Coming into winter it is so important to take care of your immune system and give your body the extra boost it needs to stay on top of colds and flu. A lot of nutritionists steer their clients to simply drink bone broth. That’s it. The stuff is so full of good stuff…who needs supplements?
This recipe is from The Nourished Kitchen blog.
Making it is easy and cheap, albeit not very attractive. This from Sally Fallon when describing the final stages of cooking: “You will now have a pot of rather repulsive-looking brown liquid containing globs of gelatinous and fatty material. It doesn’t even smell particularly good.”
Nice. But regardless…
Your local butcher will sell some bones to you (or give them to you!).
We make a batch and freeze it for soups and stews (in 500ml containers) and also in 200ml serves to drink as a soup, or to use for braising veggies (instead of using oil). You basically use it as you would stock, but it’s richer, more gelatinous and more nutritious.
Here’s a bit of a cheat sheet (if Sally’s quote hasn’t scared you off)!
bone broth: the deal
Bone broth is like normal stock but made with big, cheap bones which are simmered for a very long time (24 hours-plus). At the end of cooking, a stack of minerals have leached from the bones and into the broth that the bones crumble when pressed lightly.
why would you?
Because it is soooo good for you.
1. Our immune systems love it.
It’s rich in calcium, magnesium, phosphorus and other trace minerals, which are easily absorbable, thus assisting the immune system. Mark’s Daily Apple has a great article breaking down all the nutrients found in bone broth.
2. It’s great for arthritis and joint pain
It contains glucosamine and chondroiton – which help mitigate the deletorious effects of arthritis and joint pain. Rather than shelling out big bucks for glucosamine-chondroitin and mineral supplements, just make bone broth and other nutritive foods a part of your regular diet.
3. It’s a digestive aid
It helps break down grains, beans, legumes, vegetables and meats and is hydrophilic in nature, which means that it facilitates digestion by attracting digestive juices to food in the gut. Bone broths have been used successfully in treating gastro-intestinal disorders, including hyperacidity, colitis, Crohn’s disease, and infant diarrhea.
4. It rebuilds the gut
Chris Kresser says the gelatin in bone broth helps in repairing the integrity of the gut:
“Homemade bone broth soups are effective in restoring a healthy mucosal lining in the stomach. Bone broth is rich in collagen and gelatin, which have been shown to benefit people with ulcers. It’s also high in proline, a non-essential amino acid that is an important precursor for the formation of collagen.”
5. It combats stress + inflammation.
Which is a boon for AI sufferers. Glycine is an “inhibitory” neurotransmitter, and promotes natural sleep and has a “quieting”, protective antistress action. Read more here.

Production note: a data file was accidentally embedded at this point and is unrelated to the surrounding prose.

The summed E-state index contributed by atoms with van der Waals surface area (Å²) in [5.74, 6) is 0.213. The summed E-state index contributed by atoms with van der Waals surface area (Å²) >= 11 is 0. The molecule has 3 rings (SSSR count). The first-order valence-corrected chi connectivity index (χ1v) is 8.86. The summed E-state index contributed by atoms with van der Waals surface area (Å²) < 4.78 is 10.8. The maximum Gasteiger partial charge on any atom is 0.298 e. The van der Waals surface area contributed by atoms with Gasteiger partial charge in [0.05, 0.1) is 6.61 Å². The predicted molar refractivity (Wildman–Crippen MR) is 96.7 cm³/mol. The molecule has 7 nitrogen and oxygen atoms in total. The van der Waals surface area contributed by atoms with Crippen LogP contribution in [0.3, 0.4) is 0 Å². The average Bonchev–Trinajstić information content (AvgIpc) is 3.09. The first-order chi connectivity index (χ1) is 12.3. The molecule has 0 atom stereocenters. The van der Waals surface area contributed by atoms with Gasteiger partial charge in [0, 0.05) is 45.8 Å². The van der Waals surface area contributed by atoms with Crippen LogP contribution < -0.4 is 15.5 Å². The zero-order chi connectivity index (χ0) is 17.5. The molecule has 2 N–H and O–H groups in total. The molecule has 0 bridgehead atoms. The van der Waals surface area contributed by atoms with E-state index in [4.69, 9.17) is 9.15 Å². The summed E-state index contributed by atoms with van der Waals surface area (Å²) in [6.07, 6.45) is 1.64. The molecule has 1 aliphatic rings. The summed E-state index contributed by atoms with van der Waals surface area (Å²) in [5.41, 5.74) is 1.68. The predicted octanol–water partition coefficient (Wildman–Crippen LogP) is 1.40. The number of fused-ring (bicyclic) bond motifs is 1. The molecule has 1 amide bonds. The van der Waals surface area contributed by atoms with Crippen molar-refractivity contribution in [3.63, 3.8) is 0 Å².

6. It’s great for thyroid issues
Eating muscle meat with a rich source of gelatin counters the negative effects of methionine, cysteine and tryptophan leading to a more efficient metabolism (healthy thyroid).
7. It’s great for nails, hair and women generally.
Rich in both gelatin and collagen it promotes bone and joint healing in addition to supporting digestion.It helps to support the connective tissue in your body and also helps the fingernails and hair to grow well and strong.
Also it’s super cheap.
Beef Bone Broth
This recipe is mostly taken from Sally Fallon’s Nourishing Traditions.
about 2-3kg of bones (beef marrow, knuckle bones, meaty rib, neck bones – whatever the butcher will give you)
about 3-4 litres of cold water
1/2 cup vinegar
2-3 onions, coarsely chopped
3 carrots, coarsely chopped
3 celery stalks, coarsely chopped
several sprigs of fresh thyme, tied together
1 teaspoon dried green peppercorns, crushed or a tsp black peppercorns
Place the bonier bones (ie not much meat) in a very large pot with vinegar and cover with water. Let stand for one hour.
Meanwhile, place the meaty bones in a roasting pan and brown at 350 degrees in the oven. When well browned, add to the pot along with the vegetables.
Add additional water, if necessary, to cover the bones; but the liquid should come no higher than within one inch of the rim of the pot, as the volume expands slightly during cooking.
Bring to a boil. Reduce heat and add the thyme and crushed peppercorns.
Simmer 12-72 hours.
As Sally says: You will now have a pot of rather repulsive-looking brown liquid containing globs of gelatinous and fatty material. It doesn’t even smell particularly good.
Strain the lot (you’ll need to use tongs our your hands to pull out the bones) into a large bowl. Let cool in the fridge and then…
Operation Remove Fat Layer.
This is a little grose, but somehow satisfying. The congealed fat on top is usually a good 1-2cm thick and you can literally pick it up in chunks (like ice over a pond) and turf it.
Divide into containers and freeze/eat.
some things to know:
- You brown the meatier of the bones in the oven first to 200 degrees C for 45-90 minutes. Lamb/beef bones give better broth if roasted in the oven first.
- Acid is necessary in order to extract the minerals from the bone. Add some vinegar to aid in leaching these minerals – in particular calcium -and other nutrients from the bones.
- The water should be cold, because slow heating helps bring out flavors.
- Stock will keep several days in the fridge…I mostly freeze it though.
- Boiled down it concentrates and becomes a jellylike fumée or demi-glaze that can be reconstituted into a sauce by adding water.
- For more information Nourished Kitchen is a great resource. Ditto Sally’s Nourishing Traditions.
some things to do with bone broth:
* Drink it like a soup.
* Make it into a stew
* Braise vegetables with it. Use a tablespoon or two instead of oil when doing stirfries.
Have you tried bone broth? Any tips or tricks you’d like to share?